This challenging geopolitical and economic backdrop will likely drag on the proceedings and the conclusions of the upcoming COP27.
Climate change has slipped down the list of priorities in the global agenda as governments worldwide grapple with the fallout of the war in Ukraine on energy prices. In particular, European governments — typically the most ambitious with respect to climate change policies — have watered down their commitments in the very short term as they deal with an unprecedented energy crisis this winter. Faced with the short-term pressures of surviving the winter, governments will be scrambling for supplies, putting their net-zero progress on hold. More generally, the existing multilateral architecture seems unfit to accommodate a more tense geopolitical context and a more fragmented world order, which would impair the COP process in the longer term; climate change action requires global coordination to be truly effective.
The just transition issues
In this challenging context, COP27 will likely try to emphasise the view from developing countries, with a likely focus on adaptation and finance — the latter being a particularly contentious issue which has the potential of sharpening this developed and developing divide.
Developing countries have been responsible for a minor share of the stock of post-industrial CO2 emissions, and are yet to achieve their development needs, which they legitimately see as a priority with respect to carbon intensity considerations. At the same time, they have been more vulnerable to the consequences of climate change — more frequent and more extreme weather events have already materially affected lives, health, and livelihoods in several developing countries.
The pandemic and the energy crisis have led to more fiscal spending mainly in developed economies, while fiscal space for most emerging economies now looks constrained, reflecting the debt legacy of the COVID-19 crisis and, more recently, tighter financial conditions globally due to generalised monetary tightening and a stronger US dollar. That will significantly impact emerging economies’ leapfrog potential — opportunities to bypass carbon-intensive development need investment to have a chance to materialise — and their ability to adapt.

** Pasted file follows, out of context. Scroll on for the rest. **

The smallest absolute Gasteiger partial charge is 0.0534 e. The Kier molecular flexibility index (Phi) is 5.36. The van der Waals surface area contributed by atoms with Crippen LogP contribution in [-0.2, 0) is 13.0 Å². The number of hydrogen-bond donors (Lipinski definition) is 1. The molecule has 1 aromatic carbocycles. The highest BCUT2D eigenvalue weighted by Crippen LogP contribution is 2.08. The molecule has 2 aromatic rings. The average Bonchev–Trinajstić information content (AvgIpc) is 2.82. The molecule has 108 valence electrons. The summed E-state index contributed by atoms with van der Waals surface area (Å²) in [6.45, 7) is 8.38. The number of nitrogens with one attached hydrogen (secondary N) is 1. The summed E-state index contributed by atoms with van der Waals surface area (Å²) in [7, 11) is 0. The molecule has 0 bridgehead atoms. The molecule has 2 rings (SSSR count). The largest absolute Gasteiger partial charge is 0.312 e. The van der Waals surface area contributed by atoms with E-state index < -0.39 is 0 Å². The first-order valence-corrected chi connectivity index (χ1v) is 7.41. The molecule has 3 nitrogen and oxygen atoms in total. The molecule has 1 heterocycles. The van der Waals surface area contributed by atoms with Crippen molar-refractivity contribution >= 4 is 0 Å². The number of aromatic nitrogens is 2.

Over the last year and especially following the Russian invasion of Ukraine, developed economies have devoted large sums to shield domestic households and firms from higher energy prices, but they have missed once again their annual €100 billion target of climate finance to developing nations this year. The goal has now been postponed to 2023, amid reciprocal accusations — this highlights a lack of transparency of delivery as well as governance issues. Also related to finance and emerging economies’ vulnerability to climate change, the issue of loss and damage will likely gain traction once again, but requests for a funding facility will likely prove controversial. COP27 could mark the start of a shift away from blanket finance pledges towards a set of country-specific plans, which should imply greater accountability (at both ends) and, accordingly, more effective implementation. However, momentum seems to be missing as we head into the event.
Overall, the set-up of COP27 works against odds for significant progress. It does not help that the first global stocktake to assess progress towards the Paris Agreement’s goals will take place in 2023. COP27 might be seen as an ancillary event, happening against an extremely challenging backdrop.
Silvia Dall’Angelo, senior economist, Federated Hermes